Welcome to Project Car Hell, where you choose your eternity by selecting the project that's the coolest... and the most hellish! You want an exotic European Hell Project, do you? Well, who doesn't?
In these troubled times, you shouldn't be spending all your MRE and ammo money on your Hell Project (although we recommend that strategy, since life isn't worth living when you're cutting corners on the important things). Maybe you thought there was no way you could afford a real Ferrari- not when even Fierraris sell for 30 grand- but don't forget the 308 GT4. Pay no mind to those tedious purists who bleat that this fine Bertone-bodied machine was badged as a Dino; by 1976, the Ferrari emblem was proudly displayed on the 308 GT4… and we've found this '76 (go here if the ad disappears) for just $12,000. In the seller's own words: "It's a Ferrari for the price of a Hyundai people! Just show up, take advantage of me, and drive away with a big smile as you enjoy your new Ferrari." For that price, you have to count on fixing
several hundred a few things; first off, there's the trashed paint. Then you'll have the pleasure of playing with the fuel-delivery system ("runs well enough but it runs terribly rich"), but all the Weber guys will tell you that's no sweat. Of course, there might be some ignition woes adding to the fun, but getting a Ferrari running right shouldn't be any harder than tuning a '73 Valiant, right? Right! Thanks to Zeet for the tip.
We love Ferraris, but a mid-70s Dino condemns you to a life of golden razor blade medallions tangled in your Burt Reynolds-esque chest hair- perhaps not in reality, but that's how the world will see you (even if you're a woman). There's nothing wrong with that, of course, but the real edgy rebellious Project Car Hell inmates prefer the products of the Rootes Group. With a heritage including such fine machines as the Dresden-obliteratin' Handley Page Halifax and Plymouth Cricket, the Rootes Group manufactured more than its share of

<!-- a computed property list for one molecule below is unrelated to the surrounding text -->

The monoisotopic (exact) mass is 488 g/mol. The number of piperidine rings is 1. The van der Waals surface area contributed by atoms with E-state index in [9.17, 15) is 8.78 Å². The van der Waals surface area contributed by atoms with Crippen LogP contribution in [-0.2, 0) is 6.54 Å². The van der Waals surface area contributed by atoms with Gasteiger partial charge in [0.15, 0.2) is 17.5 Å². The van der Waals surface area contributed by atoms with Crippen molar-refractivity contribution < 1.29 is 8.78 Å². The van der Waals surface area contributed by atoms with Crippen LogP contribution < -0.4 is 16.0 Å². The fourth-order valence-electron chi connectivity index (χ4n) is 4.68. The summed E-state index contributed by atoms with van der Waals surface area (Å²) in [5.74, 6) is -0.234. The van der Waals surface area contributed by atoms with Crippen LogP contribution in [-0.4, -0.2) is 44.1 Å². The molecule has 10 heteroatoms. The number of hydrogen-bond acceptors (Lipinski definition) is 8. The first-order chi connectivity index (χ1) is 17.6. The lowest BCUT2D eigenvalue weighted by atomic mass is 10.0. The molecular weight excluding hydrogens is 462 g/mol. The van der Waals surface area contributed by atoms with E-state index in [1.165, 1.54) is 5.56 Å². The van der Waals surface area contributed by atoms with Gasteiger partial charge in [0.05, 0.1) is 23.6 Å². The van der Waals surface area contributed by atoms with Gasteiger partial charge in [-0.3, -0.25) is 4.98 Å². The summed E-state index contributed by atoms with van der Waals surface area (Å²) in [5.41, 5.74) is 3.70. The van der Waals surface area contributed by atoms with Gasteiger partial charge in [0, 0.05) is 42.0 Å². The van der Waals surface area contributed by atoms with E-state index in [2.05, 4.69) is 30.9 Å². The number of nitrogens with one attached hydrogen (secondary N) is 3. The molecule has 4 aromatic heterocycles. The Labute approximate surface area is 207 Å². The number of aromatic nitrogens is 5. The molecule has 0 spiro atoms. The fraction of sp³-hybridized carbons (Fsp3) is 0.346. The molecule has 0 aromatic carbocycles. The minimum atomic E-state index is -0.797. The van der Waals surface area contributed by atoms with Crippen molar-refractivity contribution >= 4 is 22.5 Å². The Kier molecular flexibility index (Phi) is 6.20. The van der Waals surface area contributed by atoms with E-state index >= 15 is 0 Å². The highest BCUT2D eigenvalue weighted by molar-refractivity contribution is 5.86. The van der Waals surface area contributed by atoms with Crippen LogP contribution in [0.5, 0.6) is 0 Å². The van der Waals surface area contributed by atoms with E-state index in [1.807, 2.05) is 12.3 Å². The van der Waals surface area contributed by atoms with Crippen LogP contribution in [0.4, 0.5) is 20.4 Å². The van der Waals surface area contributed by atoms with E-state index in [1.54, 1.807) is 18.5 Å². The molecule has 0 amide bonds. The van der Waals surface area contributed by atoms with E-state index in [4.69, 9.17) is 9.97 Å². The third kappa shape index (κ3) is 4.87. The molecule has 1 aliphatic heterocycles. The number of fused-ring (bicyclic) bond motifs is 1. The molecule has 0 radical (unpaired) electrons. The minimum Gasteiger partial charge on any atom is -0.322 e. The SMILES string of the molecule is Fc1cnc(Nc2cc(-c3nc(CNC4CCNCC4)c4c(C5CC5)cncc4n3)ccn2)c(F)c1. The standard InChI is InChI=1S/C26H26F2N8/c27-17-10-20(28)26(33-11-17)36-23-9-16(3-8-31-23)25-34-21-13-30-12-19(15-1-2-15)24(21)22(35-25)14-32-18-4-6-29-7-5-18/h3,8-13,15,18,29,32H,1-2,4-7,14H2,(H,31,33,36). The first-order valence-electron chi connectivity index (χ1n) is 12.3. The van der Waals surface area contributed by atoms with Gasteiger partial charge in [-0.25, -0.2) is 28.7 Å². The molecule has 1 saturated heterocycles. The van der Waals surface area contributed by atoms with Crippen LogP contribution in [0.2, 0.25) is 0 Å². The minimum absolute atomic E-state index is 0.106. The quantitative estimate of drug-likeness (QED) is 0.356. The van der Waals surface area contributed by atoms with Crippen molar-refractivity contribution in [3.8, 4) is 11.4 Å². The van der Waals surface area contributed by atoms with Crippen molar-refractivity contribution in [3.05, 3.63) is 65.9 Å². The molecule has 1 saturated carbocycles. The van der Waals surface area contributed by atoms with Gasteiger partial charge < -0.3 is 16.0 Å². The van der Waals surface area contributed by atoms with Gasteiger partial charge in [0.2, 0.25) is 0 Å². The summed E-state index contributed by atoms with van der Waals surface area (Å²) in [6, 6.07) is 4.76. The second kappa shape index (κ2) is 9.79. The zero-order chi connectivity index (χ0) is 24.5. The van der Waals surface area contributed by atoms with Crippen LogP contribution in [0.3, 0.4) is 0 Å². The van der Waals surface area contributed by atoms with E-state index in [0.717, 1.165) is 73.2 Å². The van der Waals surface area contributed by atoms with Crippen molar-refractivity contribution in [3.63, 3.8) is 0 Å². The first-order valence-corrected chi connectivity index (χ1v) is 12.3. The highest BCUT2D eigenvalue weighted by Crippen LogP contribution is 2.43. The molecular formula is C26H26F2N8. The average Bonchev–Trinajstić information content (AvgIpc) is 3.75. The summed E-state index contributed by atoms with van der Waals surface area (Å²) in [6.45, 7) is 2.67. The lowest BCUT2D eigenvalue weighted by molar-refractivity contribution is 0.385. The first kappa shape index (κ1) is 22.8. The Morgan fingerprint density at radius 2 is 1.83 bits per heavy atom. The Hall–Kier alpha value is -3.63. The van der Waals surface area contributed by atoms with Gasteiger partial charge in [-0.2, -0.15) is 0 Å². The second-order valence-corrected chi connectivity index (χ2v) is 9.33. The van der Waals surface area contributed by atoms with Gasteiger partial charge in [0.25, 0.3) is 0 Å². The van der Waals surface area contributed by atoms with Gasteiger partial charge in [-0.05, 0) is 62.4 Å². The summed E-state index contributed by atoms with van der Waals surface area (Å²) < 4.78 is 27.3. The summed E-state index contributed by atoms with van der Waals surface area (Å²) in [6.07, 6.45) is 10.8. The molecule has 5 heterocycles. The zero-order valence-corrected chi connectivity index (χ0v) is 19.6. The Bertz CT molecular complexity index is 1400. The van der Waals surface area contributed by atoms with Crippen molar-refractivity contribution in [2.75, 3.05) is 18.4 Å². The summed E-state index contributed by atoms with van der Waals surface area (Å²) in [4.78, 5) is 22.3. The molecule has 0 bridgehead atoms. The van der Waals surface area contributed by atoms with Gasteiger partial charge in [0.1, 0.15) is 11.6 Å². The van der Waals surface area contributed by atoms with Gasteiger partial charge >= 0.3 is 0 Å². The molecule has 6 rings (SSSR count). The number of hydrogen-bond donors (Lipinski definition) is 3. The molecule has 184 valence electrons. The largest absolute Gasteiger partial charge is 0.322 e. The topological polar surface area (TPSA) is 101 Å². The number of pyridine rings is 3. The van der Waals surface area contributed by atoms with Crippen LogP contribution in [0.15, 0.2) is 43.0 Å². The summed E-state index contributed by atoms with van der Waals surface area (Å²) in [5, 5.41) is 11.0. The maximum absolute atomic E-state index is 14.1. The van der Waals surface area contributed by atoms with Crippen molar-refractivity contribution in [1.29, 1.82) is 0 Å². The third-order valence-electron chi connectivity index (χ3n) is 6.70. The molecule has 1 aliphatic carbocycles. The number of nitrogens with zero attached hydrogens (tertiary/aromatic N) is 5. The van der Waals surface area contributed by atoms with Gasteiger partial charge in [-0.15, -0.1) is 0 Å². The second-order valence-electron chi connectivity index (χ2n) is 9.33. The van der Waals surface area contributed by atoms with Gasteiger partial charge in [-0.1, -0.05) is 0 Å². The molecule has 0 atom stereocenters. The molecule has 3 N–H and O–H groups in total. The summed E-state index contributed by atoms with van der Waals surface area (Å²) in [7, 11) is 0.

terrifying rewarding Potential Hell Projects. And hey, didja know that Rootes had Italian coachbuilder Touring design and build a superleggara version of the Humber Sceptre? No, really! And it's your lucky day, because here's a 1965 Sunbeam Venezia for sale; the $14,500 starting bid didn't get any bites, so we're pretty sure the seller will listen to your Benjamins when you come calling with a totally reasonable offer. You get a Humber 88-horse engine, a 4-speed, and a $10K "mechanical restoration" when you purchase this fine project car, and that means your eternity begins with all you need to do is cosmetic stuff. Bodywork, paint, interior… how hard could it be? The seller claims there is "generous club support for these cars," and that the missing mouldings and emblems will be totally obtainable. Thanks to Flyboy333 for the tip!